The music gets heady in the desert
( LA Times) - Of the many ways to interpret the annual Coachella Valley Music and Arts Festival, one is through the metaphors of anatomy. The fest immerses participants physically and otherwise -- it's intensely hot, there's nonstop visual stimu- lation, friends and strangers are constantly connecting, and the panoply of sounds boggles the ears.
But it's possible to make a decision to honor one part of your being more than another. Hang out in the dance tent to work your hips. Seek out reuniting favorites for that rush to the heart. Or turn to the more philosophical artists if you're into the reverie-stimulating experience sometimes called "head music."
Sunday, after the ultimate body-honoring band played its main stage set -- that would be New York's Gogol Bordello, whose "gypsy punk" celebrates sensuality in both words and raucous, joyful internationalist dance rock -- head music took over much of the festival. The night built toward a dazzling, career-spanning performance by Roger Waters, the Pink Floyd composer and bassist, which included a full rendition of the ultimate "head" album, 1973's "Dark Side of the Moon."
Before that dramatic climax, other notable performers explored how pop can serve contemplative pursuits. Sometimes the music these artists made was pointedly soulful; in other moments, it reached toward the magnitude of the sublime. And sometimes its drive was unmistakably druggy, meant to simulate (if not aid) inward journeys taken with some chemical assistance.
Spiritualized countered Coachella's dominant mood of hedonism with an introverted, beautiful presentation of leader Jason Pierce's agnostic devotional songs. Pierce has been one of the most revered mystics of the English neo-psychedelic scene for a quarter-century, in this group and the earlier Spacemen 3. Though not a practitioner of a particular faith, he's obsessed with the human need to call upon forces -- gods, drugs and lovers, particularly -- that can obliterate or uplift the rational self.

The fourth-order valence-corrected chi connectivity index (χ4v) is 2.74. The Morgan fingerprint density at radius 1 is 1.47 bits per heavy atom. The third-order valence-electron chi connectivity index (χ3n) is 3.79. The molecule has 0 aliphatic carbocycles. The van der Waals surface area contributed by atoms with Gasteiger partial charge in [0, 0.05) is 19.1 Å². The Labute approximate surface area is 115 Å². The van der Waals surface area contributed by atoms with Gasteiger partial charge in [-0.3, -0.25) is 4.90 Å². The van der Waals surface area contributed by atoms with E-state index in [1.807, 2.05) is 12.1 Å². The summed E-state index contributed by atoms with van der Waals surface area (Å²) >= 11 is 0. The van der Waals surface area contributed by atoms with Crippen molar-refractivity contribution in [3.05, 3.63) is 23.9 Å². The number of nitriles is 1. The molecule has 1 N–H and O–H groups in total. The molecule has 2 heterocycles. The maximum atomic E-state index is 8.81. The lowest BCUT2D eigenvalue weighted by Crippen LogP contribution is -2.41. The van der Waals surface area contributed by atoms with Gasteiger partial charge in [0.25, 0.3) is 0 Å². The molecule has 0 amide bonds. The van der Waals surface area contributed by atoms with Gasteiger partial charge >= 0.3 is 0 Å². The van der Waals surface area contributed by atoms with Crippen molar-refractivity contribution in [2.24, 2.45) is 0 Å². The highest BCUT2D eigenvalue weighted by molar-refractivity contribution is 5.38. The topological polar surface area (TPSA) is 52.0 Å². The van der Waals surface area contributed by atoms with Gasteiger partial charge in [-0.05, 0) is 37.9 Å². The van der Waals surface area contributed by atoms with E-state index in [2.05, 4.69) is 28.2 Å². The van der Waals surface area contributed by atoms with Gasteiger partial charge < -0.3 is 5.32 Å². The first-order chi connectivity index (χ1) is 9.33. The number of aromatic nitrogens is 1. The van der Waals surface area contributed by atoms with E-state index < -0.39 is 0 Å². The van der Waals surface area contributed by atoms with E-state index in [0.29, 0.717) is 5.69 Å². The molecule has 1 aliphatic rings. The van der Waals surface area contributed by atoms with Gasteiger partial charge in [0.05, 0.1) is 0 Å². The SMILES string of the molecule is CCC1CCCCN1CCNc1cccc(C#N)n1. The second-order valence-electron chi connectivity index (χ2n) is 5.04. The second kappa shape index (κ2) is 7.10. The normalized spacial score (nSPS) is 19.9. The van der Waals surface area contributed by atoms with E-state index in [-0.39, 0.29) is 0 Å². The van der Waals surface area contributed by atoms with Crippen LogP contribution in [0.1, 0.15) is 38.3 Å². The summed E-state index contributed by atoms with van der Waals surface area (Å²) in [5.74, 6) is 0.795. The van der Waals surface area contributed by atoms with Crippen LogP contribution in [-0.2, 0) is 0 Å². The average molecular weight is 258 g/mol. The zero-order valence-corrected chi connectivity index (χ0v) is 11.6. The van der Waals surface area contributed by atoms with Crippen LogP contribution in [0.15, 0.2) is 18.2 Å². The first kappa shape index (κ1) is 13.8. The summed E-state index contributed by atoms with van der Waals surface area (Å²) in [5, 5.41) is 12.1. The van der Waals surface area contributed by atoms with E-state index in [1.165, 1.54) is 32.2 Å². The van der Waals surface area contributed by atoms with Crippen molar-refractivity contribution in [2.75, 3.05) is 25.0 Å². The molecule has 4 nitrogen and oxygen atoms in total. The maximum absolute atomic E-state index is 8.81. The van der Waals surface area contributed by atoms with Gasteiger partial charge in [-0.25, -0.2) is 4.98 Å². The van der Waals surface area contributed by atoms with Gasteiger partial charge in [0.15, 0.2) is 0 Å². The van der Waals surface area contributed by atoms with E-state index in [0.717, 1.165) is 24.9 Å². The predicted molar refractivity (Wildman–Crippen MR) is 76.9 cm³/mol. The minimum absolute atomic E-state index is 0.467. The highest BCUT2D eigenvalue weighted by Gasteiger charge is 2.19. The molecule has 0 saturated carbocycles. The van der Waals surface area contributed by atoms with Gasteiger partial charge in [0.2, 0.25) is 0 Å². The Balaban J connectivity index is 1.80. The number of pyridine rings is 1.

This "Acoustic Mainline" show resembled last fall's performances at the Vista Theatre in Los Angeles, with Pierce and keyboardist Doggen (a.k.a. Tony Foster) backed by a string section and three-woman choir. At first, the group struggled with serious sound problems, but after those were solved Pierce and company soon found a delicate sweet spot.
In songs like "Sound of Confusion," the country-tinged "Anything More" and the new "Soul on Fire," the arrangements gently interwove Pierce's warbly voice with the ensemble's other elements, taking the shout out of gospel while maintaining its call-and-response momentum. Many moments were simply exquisite, with the choir's refrains answering Pierce's lonelier ones as Doggen's keyboard gently circled the string section's lines.
Unable to pull myself away from the calm Spiritualized created, I came late to My Morning Jacket 's triumphant turn on the main stage. As I walked across the field, I could hear the roaring tenor of the Louisville, Ken., band's Jim James as he threw down some piercing falsetto lines. Like Spiritualized, MMJ (as the band is also known) pursues the deep feeling of blues and soul, but it's also very groove-oriented, reflecting the interests of a younger generation that's less afraid to dance than its immediate elders.